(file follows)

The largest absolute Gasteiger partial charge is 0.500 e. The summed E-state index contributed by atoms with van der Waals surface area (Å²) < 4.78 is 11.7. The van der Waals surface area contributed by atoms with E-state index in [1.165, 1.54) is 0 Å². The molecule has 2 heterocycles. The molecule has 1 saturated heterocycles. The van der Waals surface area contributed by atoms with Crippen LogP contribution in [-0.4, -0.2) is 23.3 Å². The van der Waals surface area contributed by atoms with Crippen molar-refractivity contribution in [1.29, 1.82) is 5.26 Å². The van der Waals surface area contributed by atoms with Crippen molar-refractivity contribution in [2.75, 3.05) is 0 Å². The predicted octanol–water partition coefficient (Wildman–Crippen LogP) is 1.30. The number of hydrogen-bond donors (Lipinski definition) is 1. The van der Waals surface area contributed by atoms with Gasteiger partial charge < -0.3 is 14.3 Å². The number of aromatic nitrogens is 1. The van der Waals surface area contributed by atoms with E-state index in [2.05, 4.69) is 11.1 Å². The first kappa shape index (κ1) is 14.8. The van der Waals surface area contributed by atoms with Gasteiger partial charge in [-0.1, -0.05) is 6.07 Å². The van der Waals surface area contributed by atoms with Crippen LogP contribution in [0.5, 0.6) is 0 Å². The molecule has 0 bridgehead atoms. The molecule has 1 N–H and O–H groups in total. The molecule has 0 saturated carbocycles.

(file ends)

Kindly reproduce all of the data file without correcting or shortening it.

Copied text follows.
The largest absolute Gasteiger partial charge is 0.500 e. The summed E-state index contributed by atoms with van der Waals surface area (Å²) < 4.78 is 11.7. The van der Waals surface area contributed by atoms with E-state index in [1.165, 1.54) is 0 Å². The molecule has 2 heterocycles. The molecule has 1 saturated heterocycles. The van der Waals surface area contributed by atoms with Crippen LogP contribution in [-0.4, -0.2) is 23.3 Å². The van der Waals surface area contributed by atoms with Crippen molar-refractivity contribution in [1.29, 1.82) is 5.26 Å². The van der Waals surface area contributed by atoms with Crippen molar-refractivity contribution in [2.75, 3.05) is 0 Å². The predicted octanol–water partition coefficient (Wildman–Crippen LogP) is 1.30. The number of hydrogen-bond donors (Lipinski definition) is 1. The van der Waals surface area contributed by atoms with Gasteiger partial charge < -0.3 is 14.3 Å². The number of aromatic nitrogens is 1. The van der Waals surface area contributed by atoms with E-state index in [2.05, 4.69) is 11.1 Å². The first kappa shape index (κ1) is 14.8. The van der Waals surface area contributed by atoms with Gasteiger partial charge in [-0.1, -0.05) is 6.07 Å². The van der Waals surface area contributed by atoms with Crippen LogP contribution in [0.5, 0.6) is 0 Å². The molecule has 0 bridgehead atoms. The molecule has 1 N–H and O–H groups in total. The molecule has 0 saturated carbocycles.